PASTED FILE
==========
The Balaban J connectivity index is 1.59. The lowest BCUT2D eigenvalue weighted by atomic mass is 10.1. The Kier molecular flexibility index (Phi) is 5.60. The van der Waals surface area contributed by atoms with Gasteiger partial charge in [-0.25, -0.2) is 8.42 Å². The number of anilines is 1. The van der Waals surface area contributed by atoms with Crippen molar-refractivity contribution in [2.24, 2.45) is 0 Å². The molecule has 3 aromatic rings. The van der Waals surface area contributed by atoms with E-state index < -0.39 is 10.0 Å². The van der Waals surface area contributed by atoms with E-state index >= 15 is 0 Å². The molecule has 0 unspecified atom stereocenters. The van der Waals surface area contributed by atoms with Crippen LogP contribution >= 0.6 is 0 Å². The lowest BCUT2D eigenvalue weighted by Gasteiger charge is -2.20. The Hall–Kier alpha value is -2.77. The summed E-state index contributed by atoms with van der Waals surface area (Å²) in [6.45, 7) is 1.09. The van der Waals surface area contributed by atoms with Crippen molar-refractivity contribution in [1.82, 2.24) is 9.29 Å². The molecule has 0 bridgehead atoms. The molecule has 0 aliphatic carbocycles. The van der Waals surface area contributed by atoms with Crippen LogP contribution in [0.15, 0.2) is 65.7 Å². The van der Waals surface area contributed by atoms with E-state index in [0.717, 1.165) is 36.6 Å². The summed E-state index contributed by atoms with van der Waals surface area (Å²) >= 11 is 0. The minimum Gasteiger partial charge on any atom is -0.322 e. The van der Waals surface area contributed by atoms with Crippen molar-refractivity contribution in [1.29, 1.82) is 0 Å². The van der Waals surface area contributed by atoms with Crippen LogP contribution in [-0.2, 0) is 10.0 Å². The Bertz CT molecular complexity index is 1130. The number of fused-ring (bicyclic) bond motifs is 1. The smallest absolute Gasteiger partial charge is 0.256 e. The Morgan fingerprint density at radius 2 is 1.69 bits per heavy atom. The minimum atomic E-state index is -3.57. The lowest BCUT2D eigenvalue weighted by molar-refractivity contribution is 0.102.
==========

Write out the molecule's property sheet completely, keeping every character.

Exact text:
The Balaban J connectivity index is 1.59. The lowest BCUT2D eigenvalue weighted by atomic mass is 10.1. The Kier molecular flexibility index (Phi) is 5.60. The van der Waals surface area contributed by atoms with Gasteiger partial charge in [-0.25, -0.2) is 8.42 Å². The number of anilines is 1. The van der Waals surface area contributed by atoms with Crippen molar-refractivity contribution in [2.24, 2.45) is 0 Å². The molecule has 3 aromatic rings. The van der Waals surface area contributed by atoms with E-state index < -0.39 is 10.0 Å². The van der Waals surface area contributed by atoms with E-state index >= 15 is 0 Å². The molecule has 0 unspecified atom stereocenters. The van der Waals surface area contributed by atoms with Crippen LogP contribution >= 0.6 is 0 Å². The lowest BCUT2D eigenvalue weighted by Gasteiger charge is -2.20. The Hall–Kier alpha value is -2.77. The summed E-state index contributed by atoms with van der Waals surface area (Å²) in [6.45, 7) is 1.09. The van der Waals surface area contributed by atoms with Crippen molar-refractivity contribution in [1.82, 2.24) is 9.29 Å². The molecule has 0 bridgehead atoms. The molecule has 0 aliphatic carbocycles. The van der Waals surface area contributed by atoms with Crippen LogP contribution in [0.15, 0.2) is 65.7 Å². The van der Waals surface area contributed by atoms with E-state index in [0.717, 1.165) is 36.6 Å². The summed E-state index contributed by atoms with van der Waals surface area (Å²) >= 11 is 0. The minimum Gasteiger partial charge on any atom is -0.322 e. The van der Waals surface area contributed by atoms with Crippen molar-refractivity contribution in [1.29, 1.82) is 0 Å². The van der Waals surface area contributed by atoms with Crippen LogP contribution in [-0.2, 0) is 10.0 Å². The Bertz CT molecular complexity index is 1130. The number of fused-ring (bicyclic) bond motifs is 1. The smallest absolute Gasteiger partial charge is 0.256 e. The Morgan fingerprint density at radius 2 is 1.69 bits per heavy atom. The minimum atomic E-state index is -3.57. The lowest BCUT2D eigenvalue weighted by molar-refractivity contribution is 0.102.